Priest Kangaroos of ‘A’ Squadron the 4th Hussars, lifting units of the 38th Bde.
At the end of October 1944, 4th Hussars joined 9th Armd Bde and were given Kangaroo Armoured Personnel Carriers. The Kangaroo was a battle tank with its turret and ammunition stowage removed to allow as much room in the hull as possible for carrying infantry and their battle equipment across the fire-swept ground.
There were various types, General McCreery had been so impressed by reports of their use in northern France that he gave orders in October 1944 for local conversions to be carried out. The Sherman was used first; later the more roomy hull of the Priest, a self-propelled gun, was converted.
The War Office promised to send out the equivalent of an infantry battalion lift from the United Kingdom but failed to meet its obligation. In the end, all 8th Army’s armoured personnel carriers had to be produced in its own R.E.M.E workshops. For the Spring offensive, R.E.M.E modified 75 Sherman and 102 Priests, giving a lift to some four infantry battalions. A battalion lift of Kangaroos (4th Hussars) was ready for the 8th Army’s December offensive but conditions were unsuitable for their deployment. They were first used in 56th Division’s successful though brief operation in January 1945 (4th Hussars).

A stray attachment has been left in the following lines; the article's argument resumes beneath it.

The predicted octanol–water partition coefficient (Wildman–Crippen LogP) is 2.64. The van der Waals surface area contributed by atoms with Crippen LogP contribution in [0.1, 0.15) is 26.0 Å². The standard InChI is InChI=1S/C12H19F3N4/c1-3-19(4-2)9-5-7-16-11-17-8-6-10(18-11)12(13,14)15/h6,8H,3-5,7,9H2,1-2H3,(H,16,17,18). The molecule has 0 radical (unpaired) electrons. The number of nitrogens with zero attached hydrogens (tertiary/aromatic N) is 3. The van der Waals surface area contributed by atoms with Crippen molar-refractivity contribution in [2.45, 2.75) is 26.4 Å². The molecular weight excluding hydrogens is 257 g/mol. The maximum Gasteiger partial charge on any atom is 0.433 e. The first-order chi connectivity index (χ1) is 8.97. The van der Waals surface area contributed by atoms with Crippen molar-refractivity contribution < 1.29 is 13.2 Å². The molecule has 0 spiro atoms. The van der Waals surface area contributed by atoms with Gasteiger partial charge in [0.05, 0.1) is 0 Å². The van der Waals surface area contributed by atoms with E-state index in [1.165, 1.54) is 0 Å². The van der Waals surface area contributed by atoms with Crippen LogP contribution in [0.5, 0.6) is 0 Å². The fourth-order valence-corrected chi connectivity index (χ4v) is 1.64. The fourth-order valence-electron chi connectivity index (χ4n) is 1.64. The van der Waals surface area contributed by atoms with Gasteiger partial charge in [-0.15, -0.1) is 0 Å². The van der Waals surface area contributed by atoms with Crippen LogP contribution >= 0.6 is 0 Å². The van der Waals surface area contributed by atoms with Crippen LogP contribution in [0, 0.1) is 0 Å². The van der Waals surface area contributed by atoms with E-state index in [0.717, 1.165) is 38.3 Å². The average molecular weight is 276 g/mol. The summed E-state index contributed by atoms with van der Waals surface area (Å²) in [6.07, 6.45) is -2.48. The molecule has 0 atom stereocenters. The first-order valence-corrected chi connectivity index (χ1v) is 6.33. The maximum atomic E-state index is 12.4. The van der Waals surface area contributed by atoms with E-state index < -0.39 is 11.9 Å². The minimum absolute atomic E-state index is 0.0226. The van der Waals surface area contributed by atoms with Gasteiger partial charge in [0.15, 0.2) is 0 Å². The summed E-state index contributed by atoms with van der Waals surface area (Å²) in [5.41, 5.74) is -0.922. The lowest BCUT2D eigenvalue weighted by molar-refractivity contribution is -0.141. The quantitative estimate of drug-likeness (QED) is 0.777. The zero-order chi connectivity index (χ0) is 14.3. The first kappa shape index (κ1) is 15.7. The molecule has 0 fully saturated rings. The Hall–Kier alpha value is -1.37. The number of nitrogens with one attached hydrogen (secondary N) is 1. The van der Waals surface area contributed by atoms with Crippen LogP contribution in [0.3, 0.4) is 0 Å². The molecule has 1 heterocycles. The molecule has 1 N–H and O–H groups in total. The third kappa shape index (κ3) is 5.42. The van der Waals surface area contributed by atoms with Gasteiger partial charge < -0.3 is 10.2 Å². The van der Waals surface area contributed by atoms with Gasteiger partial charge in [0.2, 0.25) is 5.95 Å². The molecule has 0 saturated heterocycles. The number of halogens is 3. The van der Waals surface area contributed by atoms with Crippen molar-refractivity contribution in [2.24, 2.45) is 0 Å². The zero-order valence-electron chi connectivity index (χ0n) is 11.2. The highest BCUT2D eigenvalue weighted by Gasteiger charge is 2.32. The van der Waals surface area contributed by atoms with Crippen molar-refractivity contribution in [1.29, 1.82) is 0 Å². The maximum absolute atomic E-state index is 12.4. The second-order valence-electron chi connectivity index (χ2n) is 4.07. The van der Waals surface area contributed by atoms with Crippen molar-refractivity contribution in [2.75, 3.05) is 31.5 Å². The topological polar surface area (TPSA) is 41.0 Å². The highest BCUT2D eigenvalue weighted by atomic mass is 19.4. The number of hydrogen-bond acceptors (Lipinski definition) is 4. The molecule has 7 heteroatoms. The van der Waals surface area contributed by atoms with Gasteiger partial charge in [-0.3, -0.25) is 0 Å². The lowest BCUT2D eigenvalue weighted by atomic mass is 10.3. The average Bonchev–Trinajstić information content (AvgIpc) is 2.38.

The Armoured Personnel Carriers were operated by the 4th Hussars and the 14th/20th Hussars. The organization finally agreed to in March 1945 was:
- ‘A’ APC Squadron: 53x Sherman Kangaroos
- ‘B’ APC Squadron: 56x Priest Kangaroos
- ‘C’ Armoured Squadron: 17x Sherman gun tanks
The 4th Hussars trained with Kangaroos at Pesaro. On 17th March they moved forward to the 5th Corps to train with the British 56th, 78th and 8th Indian Infantry Divisions.
From 10th April, 45 onwards, the 4th Hussars, along with the 2nd Armoured Brigade and 38th (Irish) Infantry Brigade, along with supporting arms, formed “The Kangaroo Army”.